Lowering total cost of ownership is always the goal for fleets, and Continental Tire is helping tire dealers do just that for their fleet customers with its digital solutions platform that promises thousands of dollars in savings for fleets each year. Taking to its Uvalde Proving Grounds in Texas, Continental Tire the Americas’ Truck Tires Division invited dealers, fleets and media guests in mid-June for a hands-on “ContiXperience,” testing out key products and taking a deep dive into the future of the company’s digital tire monitoring platforms.
“We’re creating a data-driven service model,” said Shaun Uys, vice president of sales and marketing for Continental’s US truck tires business. “This new business that we’re moving toward is a 360-degree approach of being a completely integrated service model for fleets around the tire and tire profile.”
During the event, attendees took a tour of the Proving Grounds’ more than 30 test tracks and specialty areas; tested Conti’s retread performance on a wet track; learned about the company’s newest 19.5-in. tires and experienced an off-road course riding on Conti’s Terra Trac HD3 tires. For some high-speed excitement, participants dipped their toe into the PLT tire world, driving high-performance vehicles on Conti’s ExtremeContact Sport 02 and General G-Max Plus.
Uys emphasized that the event was meant to showcase Continental’s breadth of offerings.
“There are four pillars that sit behind our [truck tire] strategy,” he said. “You have tires, you have the services that go around it, retreads and our newest development is this digital solution approach. This is a very futuristic approach that allows fleets to get their total cost of ownership as low as possible and assists in lowering other costs.”
Live Tire Monitoring
Imagine a world with close to zero downtime because tire problems that your fleet customers encountered were detected before they happened. Well, that’s the vision Continental is bringing to the marketplace with its live tire monitoring solution, called ContiConnect Live, which was launched at TMC this past March year. At the event, Conti demonstrated how it works in real-time.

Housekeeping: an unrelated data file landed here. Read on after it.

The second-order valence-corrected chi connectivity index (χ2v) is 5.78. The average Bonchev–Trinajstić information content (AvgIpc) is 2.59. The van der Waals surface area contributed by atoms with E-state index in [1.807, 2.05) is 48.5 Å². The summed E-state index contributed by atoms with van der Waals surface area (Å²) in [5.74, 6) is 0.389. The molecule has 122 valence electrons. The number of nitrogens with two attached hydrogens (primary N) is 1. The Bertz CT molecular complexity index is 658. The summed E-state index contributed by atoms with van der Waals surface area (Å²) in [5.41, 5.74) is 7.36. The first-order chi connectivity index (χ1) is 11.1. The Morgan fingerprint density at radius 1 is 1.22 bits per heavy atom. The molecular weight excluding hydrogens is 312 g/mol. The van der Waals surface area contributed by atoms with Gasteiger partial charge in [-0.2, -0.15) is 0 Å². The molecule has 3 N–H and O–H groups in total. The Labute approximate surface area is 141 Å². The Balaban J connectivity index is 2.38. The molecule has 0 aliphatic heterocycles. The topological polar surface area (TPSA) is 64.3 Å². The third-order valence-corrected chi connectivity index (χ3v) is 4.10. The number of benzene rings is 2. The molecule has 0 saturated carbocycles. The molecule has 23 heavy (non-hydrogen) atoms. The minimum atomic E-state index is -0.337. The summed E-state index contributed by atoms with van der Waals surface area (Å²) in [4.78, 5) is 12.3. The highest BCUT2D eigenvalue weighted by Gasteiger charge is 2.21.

First, Conti’s second-generation tire sensors, mounted to the inner liner of any commercial tire, collect data on the tire’s true casing temperature, tire pressure, mileage estimation and sensor battery longevity. That data is then sent to the ContiConnect cloud and displayed in a user-friendly web portal on a desktop or mobile app. On the portal’s dashboard, fleet managers can see each wheel position and the status of the tire. A red-highlighted wheel position means the tire needs immediate maintenance; yellow means that the tire should be attended to soon.
In the ContiConnect Live truck and trailer solution, which became available March 2023 for long haul and regional applications and fleets, the sensors transmit every five minutes and give the truck’s GPS location. Fleet managers can also receive customized alerts from the system when a tire needs attention and act on them quickly.
“The goal of digital tire monitoring is to identify issues with tires before they become a major problem,” said Trey Thompson, field engineering manager. “If the proper action is taken by the fleet manager or dealer, then the outcome is that you’re going to have optimal tire management, longer tire life, lower overall cost, the fleet’s going to be more efficient.”
As the sensors collect data over time, the system will also automatically calculate the proper cold inflation pressure for each tire, which fleets can see in the dashboard. Fleet managers can also create a login for their servicing dealer to make maintenance easier and quicker. In addition, the fleet manager and servicing dealer can access historical data through the ContiConnect interface and see how a certain vehicle’s tires are performing over time.
“With the historical data, they can go back and do a deep dive and analyze what’s going on,” said Thompson, adding that looking at this data can provide additional savings for fleets. “So now, fleets aren’t just fighting fires. They’re able to utilize the data and act on what the system is offering them.”
Another part of Conti’s digital solutions is its Yard Reader, which is tailored to domicile fleets. The Yard Reader is a yellow box that collects tire data through the Gen-2 sensors with trucks that return to a central location daily or frequently. Vehicles need to be in the proximity of the Yard Reader for approximately two minutes for it to collect data and transmit it to the ContiConnect cloud.
Thompson said this solution can help save time on tire inspections since they can be performed without a person touching the tire.
“Some of our top segments for the Yard Reader are cement trucks, construction, waste haul, food distribution and city bus fleets,” he said. “If you have a Yard Reader where these vehicles part every night, you can get a reading per day and keep up on your tire maintenance.”